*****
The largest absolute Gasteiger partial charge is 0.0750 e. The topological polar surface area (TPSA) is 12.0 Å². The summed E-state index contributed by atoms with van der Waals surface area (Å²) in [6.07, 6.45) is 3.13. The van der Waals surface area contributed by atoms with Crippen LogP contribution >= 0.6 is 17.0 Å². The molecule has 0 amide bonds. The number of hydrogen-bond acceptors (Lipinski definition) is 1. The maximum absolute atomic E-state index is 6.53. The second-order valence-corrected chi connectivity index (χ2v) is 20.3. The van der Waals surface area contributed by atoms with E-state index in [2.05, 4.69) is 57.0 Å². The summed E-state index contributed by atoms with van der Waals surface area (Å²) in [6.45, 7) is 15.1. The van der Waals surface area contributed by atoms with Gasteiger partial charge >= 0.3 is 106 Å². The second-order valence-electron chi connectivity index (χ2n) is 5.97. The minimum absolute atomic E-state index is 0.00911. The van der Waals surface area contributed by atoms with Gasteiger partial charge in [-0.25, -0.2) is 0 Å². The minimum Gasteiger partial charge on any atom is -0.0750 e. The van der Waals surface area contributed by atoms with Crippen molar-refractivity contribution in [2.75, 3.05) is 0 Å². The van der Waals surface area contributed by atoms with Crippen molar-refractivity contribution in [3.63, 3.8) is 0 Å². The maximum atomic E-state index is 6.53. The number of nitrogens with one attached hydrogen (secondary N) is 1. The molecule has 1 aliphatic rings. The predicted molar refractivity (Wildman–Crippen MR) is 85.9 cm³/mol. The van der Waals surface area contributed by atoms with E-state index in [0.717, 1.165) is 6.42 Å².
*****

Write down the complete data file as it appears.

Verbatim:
The largest absolute Gasteiger partial charge is 0.0750 e. The topological polar surface area (TPSA) is 12.0 Å². The summed E-state index contributed by atoms with van der Waals surface area (Å²) in [6.07, 6.45) is 3.13. The van der Waals surface area contributed by atoms with Crippen LogP contribution >= 0.6 is 17.0 Å². The molecule has 0 amide bonds. The number of hydrogen-bond acceptors (Lipinski definition) is 1. The maximum absolute atomic E-state index is 6.53. The second-order valence-corrected chi connectivity index (χ2v) is 20.3. The van der Waals surface area contributed by atoms with E-state index in [2.05, 4.69) is 57.0 Å². The summed E-state index contributed by atoms with van der Waals surface area (Å²) in [6.45, 7) is 15.1. The van der Waals surface area contributed by atoms with Gasteiger partial charge >= 0.3 is 106 Å². The second-order valence-electron chi connectivity index (χ2n) is 5.97. The minimum absolute atomic E-state index is 0.00911. The van der Waals surface area contributed by atoms with Gasteiger partial charge in [-0.25, -0.2) is 0 Å². The minimum Gasteiger partial charge on any atom is -0.0750 e. The van der Waals surface area contributed by atoms with Crippen molar-refractivity contribution in [2.75, 3.05) is 0 Å². The van der Waals surface area contributed by atoms with Crippen molar-refractivity contribution in [3.63, 3.8) is 0 Å². The maximum atomic E-state index is 6.53. The number of nitrogens with one attached hydrogen (secondary N) is 1. The molecule has 1 aliphatic rings. The predicted molar refractivity (Wildman–Crippen MR) is 85.9 cm³/mol. The van der Waals surface area contributed by atoms with E-state index in [0.717, 1.165) is 6.42 Å².